The Organizations submit that the RGFO Proposal must also be brought into consistency with the 2013 LCAS. The Organizations would also support the alteration of the preferred Alternative to allow for the inclusion of Backcountry Area designations, as they are proposed in Alternative B of the Proposal. We support new designations that allow for the use and protection of resources for the public and we believe the BCA concept is such a management standard in its current form.
Please feel free to contact Scott Jones, Esq. if you should wish to discuss any of the issues that have been raised in these comments further. His contact information is Scott Jones, Esq., 508 Ashford Drive, Longmont Colorado 80504; phone 518-281-5810; email Scott.email@example.com
1 See, DOI, BLM Royal Gorge FO Draft RMP; June 2019 at pg. 1-1.
2 See, Department of Commerce; Bureau of Economic Analysis; “Outdoor Recreation Satellite Account: Prototype Statistics for 2012-2016”; February 14, 2018 at pg. 2.
3 See, USDA Forest Service; National Forest Support a Recreation Economy- a complete study copy is available here: http://blog.nwf.org/2014/07/national-forests-support-recreation-economy/
4 See, Holmes & White; National & Community Market Contributions of Wilderness; Society & Natural Resources; An International Journal; Volume 30 2017
5 See, UDSA Forest Service; White & Stynes; Updated Spending Profiles for National Forest Recreation Visitors by Activity; Joint venture between USDA Forest Service Pacific Northwest Research Station and Oregon State University; November 2011 at pg. 6.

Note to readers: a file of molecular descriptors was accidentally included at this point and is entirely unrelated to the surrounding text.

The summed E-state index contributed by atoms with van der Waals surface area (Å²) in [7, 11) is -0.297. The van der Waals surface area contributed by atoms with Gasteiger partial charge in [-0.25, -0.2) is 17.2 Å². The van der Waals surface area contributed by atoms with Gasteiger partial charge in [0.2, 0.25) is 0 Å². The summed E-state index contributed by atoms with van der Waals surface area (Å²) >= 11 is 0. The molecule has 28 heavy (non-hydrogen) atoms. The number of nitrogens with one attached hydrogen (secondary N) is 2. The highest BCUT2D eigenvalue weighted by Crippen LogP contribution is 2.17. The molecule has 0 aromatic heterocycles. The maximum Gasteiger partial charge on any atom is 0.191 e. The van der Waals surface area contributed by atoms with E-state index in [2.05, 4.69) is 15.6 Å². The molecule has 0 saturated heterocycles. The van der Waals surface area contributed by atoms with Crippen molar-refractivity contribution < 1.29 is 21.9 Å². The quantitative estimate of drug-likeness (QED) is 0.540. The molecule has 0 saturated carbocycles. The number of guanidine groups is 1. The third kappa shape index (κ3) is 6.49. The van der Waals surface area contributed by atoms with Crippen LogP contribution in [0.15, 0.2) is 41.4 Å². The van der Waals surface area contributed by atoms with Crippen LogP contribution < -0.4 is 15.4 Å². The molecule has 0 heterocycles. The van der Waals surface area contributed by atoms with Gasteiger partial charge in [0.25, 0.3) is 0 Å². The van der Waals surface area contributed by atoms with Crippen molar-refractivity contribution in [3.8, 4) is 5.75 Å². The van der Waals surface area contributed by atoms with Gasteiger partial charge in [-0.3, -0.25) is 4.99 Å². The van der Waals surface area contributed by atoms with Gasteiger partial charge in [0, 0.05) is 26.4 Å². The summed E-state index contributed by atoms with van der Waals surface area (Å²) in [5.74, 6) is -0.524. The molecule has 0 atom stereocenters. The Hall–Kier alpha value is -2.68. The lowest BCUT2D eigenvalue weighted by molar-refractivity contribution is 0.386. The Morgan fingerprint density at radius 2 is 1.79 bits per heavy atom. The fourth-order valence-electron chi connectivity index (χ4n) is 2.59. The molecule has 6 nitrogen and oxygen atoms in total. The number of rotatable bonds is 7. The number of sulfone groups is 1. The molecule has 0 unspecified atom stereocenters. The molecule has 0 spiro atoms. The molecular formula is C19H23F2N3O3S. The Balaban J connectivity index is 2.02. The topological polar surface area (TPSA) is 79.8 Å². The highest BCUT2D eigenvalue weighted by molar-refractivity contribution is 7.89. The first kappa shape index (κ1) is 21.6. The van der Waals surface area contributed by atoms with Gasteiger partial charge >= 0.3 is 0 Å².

6 See, USDA Forest Service, National Visitor Use Monitoring; “National Visitor Use Monitoring Survey Results; National Summary Report; Data collected FY 2012 through FY 2016”; 2016 at pg. 1.
7 See, USDA Forest Service; 36 CFR Part 294 Special Areas; Roadless Area Conservation; Applicability to the National Forests in Colorado; Final Environmental Impact Statement; May 2012 pg. 19
8 See, USDA Forest Service; National Visitor Use Monitoring Results; GMUG National Forest; Round 3; last updated January 26, 2018 at pg. 9.
9 See, DOI; The BLM: A sound investment for America 2017; at pg. 4.
10 See, Interagency Lynx Biology Team. 2013. Canada lynx conservation assessment and strategy. 3rd edition. USDA Forest Service, USDI Fish and Wildlife Service, USDI Bureau of Land Management, and USDI National Park Service. Forest Service Publication R1-13-19, Missoula, MT. 128 pp. at pg. 1. (hereinafter referred to as the 2013 LCAS”). We have included a complete copy of this document for your reference with these comments.
11 See, 2013 LCAS at pg. 1.
12 See, https://www.fs.fed.us/sites/default/files/sage-grouse-habitat-assessment-framework.pdf
13 See, 2013 LCAS at pg. 2.
14 See, 2013 LCAS at pg. 94.
15 See, 2013 LCAS at pg. 83.
16 See, 2013 LCAS at pg. 95.
17 See, 2013 LCAS at pg. 84.
18 See, 2013 LCAS at pg. 83.
19 See, 2013 LCAS at pg. 26.
20 See, 2013 LCAS at pg. 94.
21 See, 2013 LCAS at pg. 91.